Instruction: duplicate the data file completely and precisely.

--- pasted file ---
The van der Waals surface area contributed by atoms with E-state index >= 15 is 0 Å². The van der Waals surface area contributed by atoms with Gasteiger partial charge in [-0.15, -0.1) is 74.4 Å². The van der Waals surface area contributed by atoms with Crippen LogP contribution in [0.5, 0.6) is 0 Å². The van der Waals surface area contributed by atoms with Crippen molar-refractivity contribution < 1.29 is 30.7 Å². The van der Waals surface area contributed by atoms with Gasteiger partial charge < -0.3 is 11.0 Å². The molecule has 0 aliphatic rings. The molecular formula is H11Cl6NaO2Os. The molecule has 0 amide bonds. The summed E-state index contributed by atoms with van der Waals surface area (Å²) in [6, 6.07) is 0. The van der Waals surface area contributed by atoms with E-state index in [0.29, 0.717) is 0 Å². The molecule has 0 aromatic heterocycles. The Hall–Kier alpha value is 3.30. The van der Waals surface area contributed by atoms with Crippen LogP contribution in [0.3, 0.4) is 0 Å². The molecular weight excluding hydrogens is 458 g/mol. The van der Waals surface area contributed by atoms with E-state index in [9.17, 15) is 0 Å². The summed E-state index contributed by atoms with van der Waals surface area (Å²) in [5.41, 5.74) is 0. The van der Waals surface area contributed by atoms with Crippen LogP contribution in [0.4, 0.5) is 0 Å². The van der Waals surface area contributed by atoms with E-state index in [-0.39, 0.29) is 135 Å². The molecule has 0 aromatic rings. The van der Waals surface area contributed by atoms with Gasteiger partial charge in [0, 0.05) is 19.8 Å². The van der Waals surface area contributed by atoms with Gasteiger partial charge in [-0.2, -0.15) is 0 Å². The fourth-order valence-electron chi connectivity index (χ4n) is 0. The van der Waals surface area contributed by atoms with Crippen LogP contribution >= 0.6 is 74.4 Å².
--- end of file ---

The van der Waals surface area contributed by atoms with E-state index >= 15 is 0 Å². The van der Waals surface area contributed by atoms with Gasteiger partial charge in [-0.15, -0.1) is 74.4 Å². The van der Waals surface area contributed by atoms with Crippen LogP contribution in [0.5, 0.6) is 0 Å². The van der Waals surface area contributed by atoms with Crippen molar-refractivity contribution < 1.29 is 30.7 Å². The van der Waals surface area contributed by atoms with Gasteiger partial charge < -0.3 is 11.0 Å². The molecule has 0 aliphatic rings. The molecular formula is H11Cl6NaO2Os. The molecule has 0 amide bonds. The summed E-state index contributed by atoms with van der Waals surface area (Å²) in [6, 6.07) is 0. The van der Waals surface area contributed by atoms with E-state index in [0.29, 0.717) is 0 Å². The molecule has 0 aromatic heterocycles. The Hall–Kier alpha value is 3.30. The van der Waals surface area contributed by atoms with Crippen LogP contribution in [0.3, 0.4) is 0 Å². The molecular weight excluding hydrogens is 458 g/mol. The van der Waals surface area contributed by atoms with E-state index in [9.17, 15) is 0 Å². The summed E-state index contributed by atoms with van der Waals surface area (Å²) in [5.41, 5.74) is 0. The van der Waals surface area contributed by atoms with Crippen LogP contribution in [0.4, 0.5) is 0 Å². The van der Waals surface area contributed by atoms with E-state index in [-0.39, 0.29) is 135 Å². The molecule has 0 aromatic rings. The van der Waals surface area contributed by atoms with Gasteiger partial charge in [0, 0.05) is 19.8 Å². The van der Waals surface area contributed by atoms with Gasteiger partial charge in [-0.2, -0.15) is 0 Å². The fourth-order valence-electron chi connectivity index (χ4n) is 0. The van der Waals surface area contributed by atoms with Crippen LogP contribution >= 0.6 is 74.4 Å².